Around 1980, a “Spiegel” cover showed one of the grimmer portraits of Luther in furs and the headline “New Little Ice Age?” Intricate frost patterns brocaded our windows. Back then, every apartment in Kreuzberg heated with coal. West Berlin’s government stored hundreds of thousands of tons of it in warehouses against the chance of resumed communist blockade. My coal merchant carried 100 pounds at a time in a wooden box on his back: he charged a D-Mark extra per floor climbed, and I gave him a tip and a Schnapps to salve my conscience, which was uneasy because I saved my spine at the expense of his. Once he came with his teetotaler assistant. After downing his own shot, he asked if he could have the assistant’s, too. When I emptied the ash into a metal bucket to carry downstairs to the trash, a fine cloud of it spread a dull, ugly smell through the room.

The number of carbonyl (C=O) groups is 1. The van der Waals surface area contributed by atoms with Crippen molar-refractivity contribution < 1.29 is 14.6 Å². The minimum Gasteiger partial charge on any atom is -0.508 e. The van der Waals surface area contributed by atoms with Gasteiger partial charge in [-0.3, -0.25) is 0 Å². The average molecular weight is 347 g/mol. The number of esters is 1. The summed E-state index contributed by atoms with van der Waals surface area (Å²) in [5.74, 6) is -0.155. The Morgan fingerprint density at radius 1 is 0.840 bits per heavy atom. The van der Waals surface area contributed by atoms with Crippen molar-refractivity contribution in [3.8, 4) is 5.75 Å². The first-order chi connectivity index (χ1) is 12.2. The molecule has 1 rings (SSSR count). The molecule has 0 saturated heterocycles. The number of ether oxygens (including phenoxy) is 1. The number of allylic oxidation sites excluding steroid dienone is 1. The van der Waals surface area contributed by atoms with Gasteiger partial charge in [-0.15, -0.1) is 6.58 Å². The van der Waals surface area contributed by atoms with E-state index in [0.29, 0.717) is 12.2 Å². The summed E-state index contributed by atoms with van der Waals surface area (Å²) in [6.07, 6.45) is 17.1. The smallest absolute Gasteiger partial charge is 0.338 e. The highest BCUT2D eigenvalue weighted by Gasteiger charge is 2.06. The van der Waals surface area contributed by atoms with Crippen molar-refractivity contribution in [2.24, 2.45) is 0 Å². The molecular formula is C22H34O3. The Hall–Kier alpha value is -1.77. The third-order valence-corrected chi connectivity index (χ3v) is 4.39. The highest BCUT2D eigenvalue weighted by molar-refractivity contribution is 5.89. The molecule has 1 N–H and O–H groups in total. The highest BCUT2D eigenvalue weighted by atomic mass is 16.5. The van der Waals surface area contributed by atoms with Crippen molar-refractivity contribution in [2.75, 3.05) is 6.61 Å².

Once I stayed within a meter of my heater all day, sweltering on one side and freezing on the other, while feeding it two coal bricks an hour. That for a 16-m2 room. Next day, I left for work, all bundled up to walk where strewn salt had cleared the snow from the sidewalk (crushed rock came years later, and nowadays winter no longer means much snow). When I reached the street, I couldn’t seem to get any air into my lungs and I panicked: is this an asthma attack? That particular fear was allayed when, eyes smarting, I looked down the street. It wasn’t my lungs it was the air: thickly yellow with coal smoke, pouring down from the chimneys. When I descended the steps to the subway, the air got a little better.